The first commercial extraction of alumina (Al2O3) from bauxite has been attributed to Henri Sainte-Claire Deville in about 1854. 
Soon after this, in 1888, Karl Joseph Bayer described what is now known as the Bayer Process, which led to a dramatic reduction in the cost of aluminium metal. Today, it is an everyday commodity, rather than a precious metal.
Although deposits of aluminous red earth have been known to occur in the Tertiary Limestone areas (which covers two thirds of the land surface of Jamaica) since the 1820's, it was not until the 1940's that their economic significance as an ore of aluminum was recognised.
In October, 1943, Alcan was incorporated under the name Jamaica Bauxites Limited as a Jamaican company to investigate the commercial potential of Jamaican bauxite. In the same year, 2500 tonnes of ore was shipped to the USA for process investigation and it was realised that the bauxite was suitable for processing using Bayer technology.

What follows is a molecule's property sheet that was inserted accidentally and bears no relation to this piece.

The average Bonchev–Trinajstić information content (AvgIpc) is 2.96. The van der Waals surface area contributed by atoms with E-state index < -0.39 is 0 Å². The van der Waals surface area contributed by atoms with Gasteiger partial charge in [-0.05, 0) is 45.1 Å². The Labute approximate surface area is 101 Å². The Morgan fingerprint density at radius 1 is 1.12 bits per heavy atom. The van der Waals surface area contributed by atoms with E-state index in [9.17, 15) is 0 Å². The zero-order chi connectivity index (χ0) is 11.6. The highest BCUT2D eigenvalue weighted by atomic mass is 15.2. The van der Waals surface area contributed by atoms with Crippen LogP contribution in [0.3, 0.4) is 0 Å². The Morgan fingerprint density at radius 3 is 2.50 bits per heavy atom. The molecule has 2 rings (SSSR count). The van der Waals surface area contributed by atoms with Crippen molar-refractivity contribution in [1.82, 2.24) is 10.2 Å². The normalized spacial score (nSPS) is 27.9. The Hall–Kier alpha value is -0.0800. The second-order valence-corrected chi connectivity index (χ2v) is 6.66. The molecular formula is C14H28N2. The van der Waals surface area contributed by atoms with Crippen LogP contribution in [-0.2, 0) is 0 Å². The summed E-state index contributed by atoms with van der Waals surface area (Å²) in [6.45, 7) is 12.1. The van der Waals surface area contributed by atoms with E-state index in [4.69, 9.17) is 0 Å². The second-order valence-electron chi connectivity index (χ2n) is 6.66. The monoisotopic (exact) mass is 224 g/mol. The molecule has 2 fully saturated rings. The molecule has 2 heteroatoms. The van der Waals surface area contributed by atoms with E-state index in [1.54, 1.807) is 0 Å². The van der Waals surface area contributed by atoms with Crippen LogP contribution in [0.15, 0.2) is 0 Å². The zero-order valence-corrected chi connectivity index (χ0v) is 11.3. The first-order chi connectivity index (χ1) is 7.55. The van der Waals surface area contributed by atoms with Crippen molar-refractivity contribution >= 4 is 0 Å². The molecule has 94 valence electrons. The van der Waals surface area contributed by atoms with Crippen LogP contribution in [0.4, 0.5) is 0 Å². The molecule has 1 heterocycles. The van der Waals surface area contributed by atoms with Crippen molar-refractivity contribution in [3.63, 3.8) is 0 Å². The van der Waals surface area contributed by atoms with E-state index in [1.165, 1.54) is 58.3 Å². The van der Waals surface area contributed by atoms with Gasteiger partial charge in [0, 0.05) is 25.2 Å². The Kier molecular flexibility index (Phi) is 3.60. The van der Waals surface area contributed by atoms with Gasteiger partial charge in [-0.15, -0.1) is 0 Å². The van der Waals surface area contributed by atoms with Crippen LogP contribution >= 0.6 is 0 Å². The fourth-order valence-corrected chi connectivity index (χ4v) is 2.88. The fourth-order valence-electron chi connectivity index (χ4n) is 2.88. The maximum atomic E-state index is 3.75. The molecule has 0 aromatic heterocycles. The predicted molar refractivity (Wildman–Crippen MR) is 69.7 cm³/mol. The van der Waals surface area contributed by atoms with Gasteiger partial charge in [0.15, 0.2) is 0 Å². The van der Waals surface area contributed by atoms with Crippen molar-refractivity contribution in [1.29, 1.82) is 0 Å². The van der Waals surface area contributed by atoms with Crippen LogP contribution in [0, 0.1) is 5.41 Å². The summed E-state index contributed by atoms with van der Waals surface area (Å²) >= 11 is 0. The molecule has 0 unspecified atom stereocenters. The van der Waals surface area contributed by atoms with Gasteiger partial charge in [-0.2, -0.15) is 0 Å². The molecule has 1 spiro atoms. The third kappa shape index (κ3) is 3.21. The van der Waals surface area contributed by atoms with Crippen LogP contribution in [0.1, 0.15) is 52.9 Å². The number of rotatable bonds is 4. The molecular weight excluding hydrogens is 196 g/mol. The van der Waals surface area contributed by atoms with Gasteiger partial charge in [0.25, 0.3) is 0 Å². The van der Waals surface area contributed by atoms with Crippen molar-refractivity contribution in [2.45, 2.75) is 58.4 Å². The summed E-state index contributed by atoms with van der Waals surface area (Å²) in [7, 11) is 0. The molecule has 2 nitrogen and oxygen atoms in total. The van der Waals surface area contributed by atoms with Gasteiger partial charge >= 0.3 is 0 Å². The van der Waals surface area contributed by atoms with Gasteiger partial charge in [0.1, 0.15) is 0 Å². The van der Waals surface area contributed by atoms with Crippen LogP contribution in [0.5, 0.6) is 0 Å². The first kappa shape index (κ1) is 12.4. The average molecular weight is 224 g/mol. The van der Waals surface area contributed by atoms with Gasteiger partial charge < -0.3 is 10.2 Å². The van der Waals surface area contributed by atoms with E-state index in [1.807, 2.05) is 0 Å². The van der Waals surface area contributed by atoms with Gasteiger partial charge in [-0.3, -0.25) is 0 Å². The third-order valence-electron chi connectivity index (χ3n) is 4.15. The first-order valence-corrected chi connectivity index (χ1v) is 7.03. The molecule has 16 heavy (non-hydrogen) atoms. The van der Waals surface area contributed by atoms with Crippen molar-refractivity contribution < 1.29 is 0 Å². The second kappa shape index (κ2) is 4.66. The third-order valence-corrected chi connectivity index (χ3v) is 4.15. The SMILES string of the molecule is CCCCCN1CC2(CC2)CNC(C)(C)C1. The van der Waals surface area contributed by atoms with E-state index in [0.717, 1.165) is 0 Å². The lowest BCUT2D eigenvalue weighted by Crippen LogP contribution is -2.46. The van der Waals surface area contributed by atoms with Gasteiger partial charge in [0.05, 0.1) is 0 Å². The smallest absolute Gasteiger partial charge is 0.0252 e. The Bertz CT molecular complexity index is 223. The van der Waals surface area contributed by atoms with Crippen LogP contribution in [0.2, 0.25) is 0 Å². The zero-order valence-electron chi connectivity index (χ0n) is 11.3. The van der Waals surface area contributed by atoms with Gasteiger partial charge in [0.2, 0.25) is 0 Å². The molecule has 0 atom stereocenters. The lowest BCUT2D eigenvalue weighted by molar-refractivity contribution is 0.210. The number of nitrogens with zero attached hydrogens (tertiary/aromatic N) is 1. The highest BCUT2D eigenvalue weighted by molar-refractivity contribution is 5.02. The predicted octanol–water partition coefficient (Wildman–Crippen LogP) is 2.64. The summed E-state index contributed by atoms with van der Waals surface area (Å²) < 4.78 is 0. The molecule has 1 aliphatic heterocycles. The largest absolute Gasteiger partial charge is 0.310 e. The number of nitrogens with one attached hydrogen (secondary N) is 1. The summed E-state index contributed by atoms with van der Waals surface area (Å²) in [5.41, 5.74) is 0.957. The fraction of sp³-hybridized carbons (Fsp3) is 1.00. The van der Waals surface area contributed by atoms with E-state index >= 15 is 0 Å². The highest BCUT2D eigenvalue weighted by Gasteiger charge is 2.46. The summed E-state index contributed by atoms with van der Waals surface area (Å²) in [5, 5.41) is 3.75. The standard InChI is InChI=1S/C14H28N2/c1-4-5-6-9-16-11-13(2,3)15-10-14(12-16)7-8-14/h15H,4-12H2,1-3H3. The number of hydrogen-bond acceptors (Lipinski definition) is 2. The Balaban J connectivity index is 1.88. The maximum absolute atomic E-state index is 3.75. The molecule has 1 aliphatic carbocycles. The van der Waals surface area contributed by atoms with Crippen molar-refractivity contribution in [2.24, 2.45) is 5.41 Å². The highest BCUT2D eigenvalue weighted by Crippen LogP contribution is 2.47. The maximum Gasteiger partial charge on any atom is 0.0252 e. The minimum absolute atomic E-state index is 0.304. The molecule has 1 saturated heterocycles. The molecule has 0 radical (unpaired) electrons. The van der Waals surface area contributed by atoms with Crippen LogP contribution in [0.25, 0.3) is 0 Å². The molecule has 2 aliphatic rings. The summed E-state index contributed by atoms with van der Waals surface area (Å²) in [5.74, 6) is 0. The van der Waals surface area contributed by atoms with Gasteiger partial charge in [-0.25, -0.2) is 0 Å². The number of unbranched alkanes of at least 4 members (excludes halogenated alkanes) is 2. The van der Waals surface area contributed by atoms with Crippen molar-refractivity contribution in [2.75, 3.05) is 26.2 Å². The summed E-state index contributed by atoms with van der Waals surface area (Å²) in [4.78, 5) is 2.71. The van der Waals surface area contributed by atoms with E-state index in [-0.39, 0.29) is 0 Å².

The Kirkvine works were completed around 1952 and the first shipment of alumina was consigned to a Norwegian smelter in January 1953.
Immediately prior to mining any deposit, the land is cleared and the top soil, to a minimum of 6 inches, removed and stockpiled for later replacement when mining is completed. 
The surface occurrence of the ore (usually less than 100 feet) makes the deposits suitable for mining by simple opencast methods. Due to the soft, earthy nature of the ore, no drilling or blasting is generally required.
Deposits are located in areas varying from gentle undulating to rugged, hilly terrain involving major capital expenditures in establishing a system of ore transportation.